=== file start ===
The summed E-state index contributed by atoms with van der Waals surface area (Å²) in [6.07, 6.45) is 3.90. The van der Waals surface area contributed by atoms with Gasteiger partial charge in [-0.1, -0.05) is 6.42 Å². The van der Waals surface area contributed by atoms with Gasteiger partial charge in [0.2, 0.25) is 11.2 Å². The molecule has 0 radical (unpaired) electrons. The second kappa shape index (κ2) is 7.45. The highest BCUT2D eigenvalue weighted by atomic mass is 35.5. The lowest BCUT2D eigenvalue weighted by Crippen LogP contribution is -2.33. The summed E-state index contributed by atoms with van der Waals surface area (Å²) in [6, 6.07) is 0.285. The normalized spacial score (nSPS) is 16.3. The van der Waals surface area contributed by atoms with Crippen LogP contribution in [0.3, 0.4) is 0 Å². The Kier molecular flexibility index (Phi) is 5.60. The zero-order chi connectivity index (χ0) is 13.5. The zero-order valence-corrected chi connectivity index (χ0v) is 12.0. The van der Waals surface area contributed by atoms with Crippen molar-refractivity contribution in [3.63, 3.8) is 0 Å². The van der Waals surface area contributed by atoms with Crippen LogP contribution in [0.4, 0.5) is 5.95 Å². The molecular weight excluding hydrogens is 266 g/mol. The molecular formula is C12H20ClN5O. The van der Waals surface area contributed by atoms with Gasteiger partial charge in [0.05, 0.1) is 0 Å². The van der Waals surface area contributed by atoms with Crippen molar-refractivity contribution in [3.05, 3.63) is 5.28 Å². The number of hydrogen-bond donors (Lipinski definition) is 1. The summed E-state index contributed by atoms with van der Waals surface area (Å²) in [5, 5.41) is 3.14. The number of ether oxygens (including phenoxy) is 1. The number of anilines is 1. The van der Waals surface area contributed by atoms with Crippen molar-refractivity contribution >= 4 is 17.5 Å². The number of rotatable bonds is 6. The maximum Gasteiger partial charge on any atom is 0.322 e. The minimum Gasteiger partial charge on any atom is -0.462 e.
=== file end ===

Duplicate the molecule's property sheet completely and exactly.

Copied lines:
The summed E-state index contributed by atoms with van der Waals surface area (Å²) in [6.07, 6.45) is 3.90. The van der Waals surface area contributed by atoms with Gasteiger partial charge in [-0.1, -0.05) is 6.42 Å². The van der Waals surface area contributed by atoms with Gasteiger partial charge in [0.2, 0.25) is 11.2 Å². The molecule has 0 radical (unpaired) electrons. The second kappa shape index (κ2) is 7.45. The highest BCUT2D eigenvalue weighted by atomic mass is 35.5. The lowest BCUT2D eigenvalue weighted by Crippen LogP contribution is -2.33. The summed E-state index contributed by atoms with van der Waals surface area (Å²) in [6, 6.07) is 0.285. The normalized spacial score (nSPS) is 16.3. The van der Waals surface area contributed by atoms with Crippen LogP contribution in [0.3, 0.4) is 0 Å². The Kier molecular flexibility index (Phi) is 5.60. The zero-order chi connectivity index (χ0) is 13.5. The zero-order valence-corrected chi connectivity index (χ0v) is 12.0. The van der Waals surface area contributed by atoms with Crippen molar-refractivity contribution in [3.63, 3.8) is 0 Å². The van der Waals surface area contributed by atoms with Crippen LogP contribution in [0.4, 0.5) is 5.95 Å². The molecular weight excluding hydrogens is 266 g/mol. The molecular formula is C12H20ClN5O. The van der Waals surface area contributed by atoms with Gasteiger partial charge in [0.05, 0.1) is 0 Å². The van der Waals surface area contributed by atoms with Crippen molar-refractivity contribution in [3.05, 3.63) is 5.28 Å². The number of hydrogen-bond donors (Lipinski definition) is 1. The summed E-state index contributed by atoms with van der Waals surface area (Å²) in [5, 5.41) is 3.14. The number of ether oxygens (including phenoxy) is 1. The number of anilines is 1. The van der Waals surface area contributed by atoms with Crippen molar-refractivity contribution >= 4 is 17.5 Å². The number of rotatable bonds is 6. The maximum Gasteiger partial charge on any atom is 0.322 e. The minimum Gasteiger partial charge on any atom is -0.462 e.